Our Infertility Story: The Beginning

“I am half agony, half hope.”
~Jane Austen 

My husband and I were married in late 2012, after having been together for several years. We had a relatively short engagement, because we already felt that our life together had started.

We enjoyed a couple of years as husband and wife, and honestly felt happier and more in love than ever. Less than a year into our marriage, I developed really strong case of baby fever, but knew that we were not ready to be parents yet.

We adopted a puppy instead, and loved that little man to pieces as we learned more about responsibly and taking care of a defenseless creature that needed us.

The following year, the dog was alive and well, and I was 30 and knew that neither of us were getting any younger. We knew it was time to start trying.

In all honesty, we did not officially start trying until 2014, but we also had not been careful in years. We didn’t need to be, because we would have been okay with having a baby at any point after we got married.

Still, I tried not to be bothered by the fact that we never got pregnant without trying. So much goes into conceiving, and before we started, I couldn’t have even told you when my period was expected.

I was clueless.

I started by downloading an app for my cell phone, and tracking my cycle.

I still remember how excited I was the first time my husband and I “tried” during my fertile days. That entire two week wait, I was ecstatic. I knew that it was going to work.

Back then I was a runner, who had just completed my first marathon. Right around this time, I had a friend who asked me to run a different marathon with him in about ten months.

I politely declined the invitation because I knew I would be too pregnant to run such a long race.

This was not the first big event I would turn down because I assumed I would be “with child.”

In the first few months, I really didn’t feel discouraged that it wasn’t happening right away. I knew that these things take time, and that a large number of women won’t get pregnant for at least six months.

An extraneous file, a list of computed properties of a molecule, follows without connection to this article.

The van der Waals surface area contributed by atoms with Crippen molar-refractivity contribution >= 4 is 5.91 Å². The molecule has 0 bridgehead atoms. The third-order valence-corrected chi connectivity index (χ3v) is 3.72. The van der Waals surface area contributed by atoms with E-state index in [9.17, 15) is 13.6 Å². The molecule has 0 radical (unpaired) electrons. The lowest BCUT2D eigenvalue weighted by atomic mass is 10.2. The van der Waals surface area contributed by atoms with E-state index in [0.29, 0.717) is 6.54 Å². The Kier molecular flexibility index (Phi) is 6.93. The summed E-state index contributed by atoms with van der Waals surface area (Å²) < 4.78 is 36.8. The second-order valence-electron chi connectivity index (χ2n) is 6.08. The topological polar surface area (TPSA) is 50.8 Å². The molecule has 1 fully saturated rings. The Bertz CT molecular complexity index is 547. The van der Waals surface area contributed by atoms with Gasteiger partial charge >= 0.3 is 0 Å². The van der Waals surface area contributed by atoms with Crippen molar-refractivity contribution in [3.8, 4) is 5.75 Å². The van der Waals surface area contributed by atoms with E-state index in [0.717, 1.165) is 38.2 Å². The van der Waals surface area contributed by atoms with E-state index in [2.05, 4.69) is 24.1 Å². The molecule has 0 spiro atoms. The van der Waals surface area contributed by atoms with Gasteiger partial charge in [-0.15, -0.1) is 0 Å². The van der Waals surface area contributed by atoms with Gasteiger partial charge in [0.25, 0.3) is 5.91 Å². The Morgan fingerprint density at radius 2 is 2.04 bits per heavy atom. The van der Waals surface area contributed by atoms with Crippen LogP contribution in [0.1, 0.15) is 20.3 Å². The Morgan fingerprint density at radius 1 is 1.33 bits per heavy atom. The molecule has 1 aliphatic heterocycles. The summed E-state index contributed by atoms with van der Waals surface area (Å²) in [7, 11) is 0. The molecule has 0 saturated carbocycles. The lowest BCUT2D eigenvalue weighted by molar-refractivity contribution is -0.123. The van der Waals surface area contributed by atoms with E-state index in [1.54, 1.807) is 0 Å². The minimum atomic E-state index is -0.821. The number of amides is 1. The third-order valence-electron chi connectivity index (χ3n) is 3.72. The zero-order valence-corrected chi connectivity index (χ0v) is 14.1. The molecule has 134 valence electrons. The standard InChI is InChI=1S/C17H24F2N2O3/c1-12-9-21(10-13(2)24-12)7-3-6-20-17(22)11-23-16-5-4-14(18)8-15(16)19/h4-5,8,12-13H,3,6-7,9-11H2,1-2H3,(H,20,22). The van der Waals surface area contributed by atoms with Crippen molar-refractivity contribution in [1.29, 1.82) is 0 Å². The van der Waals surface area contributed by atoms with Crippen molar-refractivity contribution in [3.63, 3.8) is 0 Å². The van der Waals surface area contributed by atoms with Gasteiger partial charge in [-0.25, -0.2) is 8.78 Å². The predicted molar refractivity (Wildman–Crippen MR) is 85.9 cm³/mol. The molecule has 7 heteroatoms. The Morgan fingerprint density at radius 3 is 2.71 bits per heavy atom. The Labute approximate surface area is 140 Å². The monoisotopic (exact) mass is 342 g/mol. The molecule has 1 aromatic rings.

I was still hopeful, and the process remained fun.

It wasn’t until the one year mark began to loom that I really started to feel uneasy. Even with that lingering so near, I remained optimistic.

While we were trying, we had made a pretty huge move and with that came stress and multiple other factors that could throw my cycle out of whack.

Despite my continued attempts at optimism, I slowly felt a gradual shift occurring within myself. I began to feel less excited for my friends who announced their pregnancies. Looking at baby pictures on Facebook became more difficult and I started hiding such posts from my feed.

After we passed one year of TTC, these feelings got a lot darker…quickly.

My brand new nephew was a reason for immense joy, but he also reminded me of how painfully childless I still was.

The week he was visiting my family, I was four days late. In our entire first year of trying, I had never been more than one day late. Despite a negative test, I was convinced that this was the cycle it had finally worked.

I was supposed to join my brother, the new baby, and our family for dinner on the night my period finally showed up.

To say that I was devastated would be a massive understatement. I called and told my family that I would not be able to join them because the nearly two hour drive was just going to be too much for me. I told them I felt too exhausted from work.

It wasn’t a lie. I was exhausted. I couldn’t even fathom finding the energy to watch television, play my computer, or read a book.

My husband was working late, and so I cried for hours, all alone in my grief.

Every part of me hurt, and the only good thing that I can say came from that night, was that it made me realize it was time to see an expert.

My OB had originally told me we just were not having enough sex, and I took that as a decent estimation of the situation. Now, I knew we needed more concrete information.

At my next visit, my OB ordered blood work. When everything came back normal, he referred me directly to a fertility expert. Since my insurance covered fertility, I didn’t have to jump through any hoops to see one. I was happy to be going straight to a doctor who would know exactly what I needed. It took me six weeks to get an appointment, but I was more than ready to wait that time if it meant we would finally have a baby.

I had no idea the heartbreak I was still in for.


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